@Bookworm – I am considering Breaking the Barrier French for dd13 for the coming year. She completed 3/4 of a so-so class on currclick and loves the flow of French, but needs to be taught the proper tools. I have 2 families of dear friends that she could converse with in French via phone or skype. Both ladies are native French speakers. Spanish is more practical here in FL, but she is not interested. Would you recommend BtB for dd and would you count it as French 1 credit? Also, have you used the digital textbooks on iBooks (iPad or Mac) and if so, thoughts?
PS – I have been going over and over Latin, but have decided that is simply not a road for us right now. We will do some work with roots, but that’s about it, I think.BookwormParticipant
Yes, Christie, if she could get regular conversational practice, I think Breaking the Barrier would work, and would count one level as one credit. I did not use an electronic version, but had the paper version and the CD’s, so I can’t speak to that. Tell her she has good taste, I love French too! My oldest son is now determined that I learn Romanian, he is emailing me lessons. LOL But I still prefer French to any language I’ve learned to speak.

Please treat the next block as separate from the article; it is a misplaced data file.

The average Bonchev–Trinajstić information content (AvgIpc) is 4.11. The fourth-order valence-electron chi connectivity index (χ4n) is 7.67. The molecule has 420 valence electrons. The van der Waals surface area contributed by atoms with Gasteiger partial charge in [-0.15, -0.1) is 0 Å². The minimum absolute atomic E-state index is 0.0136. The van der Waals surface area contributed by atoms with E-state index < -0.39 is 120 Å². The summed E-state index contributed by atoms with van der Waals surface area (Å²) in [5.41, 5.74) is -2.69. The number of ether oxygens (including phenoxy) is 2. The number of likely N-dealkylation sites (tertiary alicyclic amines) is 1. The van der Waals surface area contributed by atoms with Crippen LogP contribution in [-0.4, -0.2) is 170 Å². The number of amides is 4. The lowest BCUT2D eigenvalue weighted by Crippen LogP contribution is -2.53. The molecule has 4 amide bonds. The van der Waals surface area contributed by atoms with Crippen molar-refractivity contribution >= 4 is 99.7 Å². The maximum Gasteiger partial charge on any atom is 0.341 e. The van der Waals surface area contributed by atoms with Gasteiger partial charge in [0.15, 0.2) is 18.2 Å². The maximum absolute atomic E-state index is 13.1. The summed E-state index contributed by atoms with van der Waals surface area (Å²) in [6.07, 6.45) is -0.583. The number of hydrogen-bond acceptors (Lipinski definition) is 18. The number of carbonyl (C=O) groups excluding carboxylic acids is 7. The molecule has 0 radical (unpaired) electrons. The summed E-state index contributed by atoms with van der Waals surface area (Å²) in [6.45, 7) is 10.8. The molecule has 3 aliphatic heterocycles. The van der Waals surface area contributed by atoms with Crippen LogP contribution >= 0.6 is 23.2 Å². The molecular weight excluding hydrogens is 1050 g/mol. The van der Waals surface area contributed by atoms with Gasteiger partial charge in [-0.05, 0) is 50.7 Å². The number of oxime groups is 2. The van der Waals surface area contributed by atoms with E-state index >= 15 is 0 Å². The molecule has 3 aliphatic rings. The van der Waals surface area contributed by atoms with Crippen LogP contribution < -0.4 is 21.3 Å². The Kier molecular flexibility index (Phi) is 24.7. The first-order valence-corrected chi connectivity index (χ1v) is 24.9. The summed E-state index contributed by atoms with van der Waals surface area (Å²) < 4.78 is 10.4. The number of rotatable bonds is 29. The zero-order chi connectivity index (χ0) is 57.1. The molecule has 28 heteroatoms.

I see that there are 12 lessons or chapters in the first volume. I would assume that this would mean we could spend up to three weeks her lesson to cover it within a one-year timeframe. Does this sound right to you Michelle?BookwormParticipant
Yes. We didn’t track or assign it, we just worked on it about 30-40 minutes a day, plus some working on vocabulary cards. I also gave him things to read that I found here-and-there as he got better.
Thanks, Michelle. That would be my plan, too, just trying to see how much is there.
Just FYI, the iBooks versions are only $15 ea. I’m buying the first one to play with.retrofamParticipant
We don’t speak Spanish, and my son used Tell Me More. He got the homeschool version which is two years of high school. He did one year of it, but retained very little. Foreign language and vocabulary are his weak points. His sister used it also and had conversations with him, but not enough for fluency. It is very difficult to keep a foreign language usable if you are not using it often.
The following year, we did sign language as a family. My daughter loved it and was a natural. She uses it daily and is going to become an ASL teacher. Thankfully our church has a deaf ministry, so she can use the language often.
All that to say, I think whichever language a student has the best access to use often is key.
We use library videos for practice too.
Tell Me More is fine if the goal is to earn high school credit. If you want fluency, lots of time with native speakers is needed.
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